Unexpectedly Intriguing!
September 3, 2014

Today, we're going to go through something of a data visualization exercise, as we test drive a new online app (gifmaker.me) for animating images. Starting with the historic monthly stock price data, trailing year dividends and earnings per share data for the predecessor indices and components of the S&P 500 that we recently featured, and also inflation during that era, we've calculated the year-over-year growth rates of each, which we're presenting in the animated image below, showing each with a four second delay.

Animated Charts: Growth Rates of S&P 500 Predecessor Component Stock Prices, Trailing Year Dividends per Share, Trailing Year Earnings per Share and Inflation, January 1912 through March 1925

Since we now have the year-over-year growth rate data for stock prices and trailing year dividends per share, we wondered if we would observe the same phenomenon with the changes in these growth rates that we previously observed with much more recent data from a century later, where changes in the growth rate of stock prices are directly proportional to changes in the future growth rate of trailing year dividends per share, which primarily vary according to particular points of time in the future.

The following animated chart shows our results, as we shift the change in the growth rate of the stock market's trailing year dividends per share forward in time at 3 month intervals every three-quarters of a second until they reach a point where the change in dividends is positioned 12 months in the future, and back again.

Animated Chart: Changes in Year Over Year Growth Rates of S&P 500 Predecessor Component Stock Prices and Trailing Year Dividends per Share, Shifting Dividend Data by 3-month Intervals to 12-months Earlier and Back Again, January 1912 through March 1925

We find that the stock prices of a century ago work pretty much the same as they do today, with investors periodically shifting their forward-looking attention anywhere from 3 to 12 months into the future when making the investment decisions that ultimately set stock prices. The only major difference in the math is that the amplification scale factor would appear to be slightly different over most of the period, and considerably different for the period where the dividends expected to be paid in 1918 were affecting the stock prices of the latter half of 1917.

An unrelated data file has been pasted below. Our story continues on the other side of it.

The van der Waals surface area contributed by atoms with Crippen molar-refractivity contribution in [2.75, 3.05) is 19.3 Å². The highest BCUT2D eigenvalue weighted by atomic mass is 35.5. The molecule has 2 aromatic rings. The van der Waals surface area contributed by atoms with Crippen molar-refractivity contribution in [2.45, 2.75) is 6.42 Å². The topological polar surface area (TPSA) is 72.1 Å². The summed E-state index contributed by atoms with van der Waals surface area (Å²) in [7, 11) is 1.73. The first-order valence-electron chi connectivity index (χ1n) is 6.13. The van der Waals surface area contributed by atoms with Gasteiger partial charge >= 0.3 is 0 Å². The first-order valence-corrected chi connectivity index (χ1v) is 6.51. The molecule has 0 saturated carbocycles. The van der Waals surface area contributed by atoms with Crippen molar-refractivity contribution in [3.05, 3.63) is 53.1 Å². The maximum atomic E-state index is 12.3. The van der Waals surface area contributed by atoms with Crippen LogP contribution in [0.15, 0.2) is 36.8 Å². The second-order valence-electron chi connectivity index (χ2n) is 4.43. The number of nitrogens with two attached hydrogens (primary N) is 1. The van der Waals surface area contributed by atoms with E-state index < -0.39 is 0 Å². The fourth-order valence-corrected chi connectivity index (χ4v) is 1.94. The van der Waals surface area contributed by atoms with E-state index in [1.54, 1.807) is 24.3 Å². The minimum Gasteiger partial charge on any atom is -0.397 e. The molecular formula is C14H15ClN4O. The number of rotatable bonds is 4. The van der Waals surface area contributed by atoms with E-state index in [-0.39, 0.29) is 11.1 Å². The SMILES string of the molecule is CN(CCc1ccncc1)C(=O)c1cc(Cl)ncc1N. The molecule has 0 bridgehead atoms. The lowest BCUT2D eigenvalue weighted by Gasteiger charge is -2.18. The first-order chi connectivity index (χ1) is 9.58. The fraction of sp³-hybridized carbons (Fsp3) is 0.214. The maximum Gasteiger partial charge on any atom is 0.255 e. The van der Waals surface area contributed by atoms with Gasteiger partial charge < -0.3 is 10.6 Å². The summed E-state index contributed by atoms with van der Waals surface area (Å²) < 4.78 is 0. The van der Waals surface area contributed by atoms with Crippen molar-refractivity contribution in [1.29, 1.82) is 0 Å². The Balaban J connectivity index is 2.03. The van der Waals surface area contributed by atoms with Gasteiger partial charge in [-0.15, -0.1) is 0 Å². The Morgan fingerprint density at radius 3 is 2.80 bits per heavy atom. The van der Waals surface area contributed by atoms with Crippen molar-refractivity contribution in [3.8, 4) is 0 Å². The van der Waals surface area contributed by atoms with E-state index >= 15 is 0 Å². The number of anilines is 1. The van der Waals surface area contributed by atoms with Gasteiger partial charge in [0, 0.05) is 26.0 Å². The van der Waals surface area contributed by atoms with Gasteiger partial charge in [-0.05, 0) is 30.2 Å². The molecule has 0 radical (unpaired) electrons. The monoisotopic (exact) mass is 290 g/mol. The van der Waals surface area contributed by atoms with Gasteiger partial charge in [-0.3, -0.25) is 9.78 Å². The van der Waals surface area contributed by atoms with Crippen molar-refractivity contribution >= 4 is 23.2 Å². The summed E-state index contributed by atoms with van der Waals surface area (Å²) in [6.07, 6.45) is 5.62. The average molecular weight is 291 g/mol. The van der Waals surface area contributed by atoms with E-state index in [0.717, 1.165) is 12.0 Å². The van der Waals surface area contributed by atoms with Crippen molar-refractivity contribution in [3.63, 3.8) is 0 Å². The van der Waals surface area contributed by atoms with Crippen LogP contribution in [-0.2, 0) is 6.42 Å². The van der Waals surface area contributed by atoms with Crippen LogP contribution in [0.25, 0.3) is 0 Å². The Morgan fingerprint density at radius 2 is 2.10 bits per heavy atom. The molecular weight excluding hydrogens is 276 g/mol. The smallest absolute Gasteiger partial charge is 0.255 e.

The downside with the historic data is that we don't have any dividend futures data to really be able to determine what the expectations for the future looked like during this time. The closer correlations that we observe between the changes in the growth rates of stock prices with the changes in the growth rate of trailing year dividends per share expected at different points of time in the future then really represent the situation where the future played out as investors expected.

There are also a couple of short term noise events that really stand out. The first is in April 1916, where we observe the change in the growth rate of stock prices drops well below where expected future dividends would place them, which corresponds to the sinking of the S.S. Sussex, which was shortly followed by President Woodrow Wilson's threat to sever diplomatic ties with Germany. When Germany suspended its unrestricted U-boat campaign shortly afterward, it avoided the U.S. entry into the war, which accounts for the large upward spike in the month afterward.

The other noise event was more positive in nature, coming when the Armistice ending the fighting in Europe was reached in November 1918, which coincided with an upward spike in stock prices. Alas, being a noise event, it was a short-lived affair before investors returned their focus to their more fundamental concerns, where the combination of ongoing highly elevated inflation and falling earnings became dominant.

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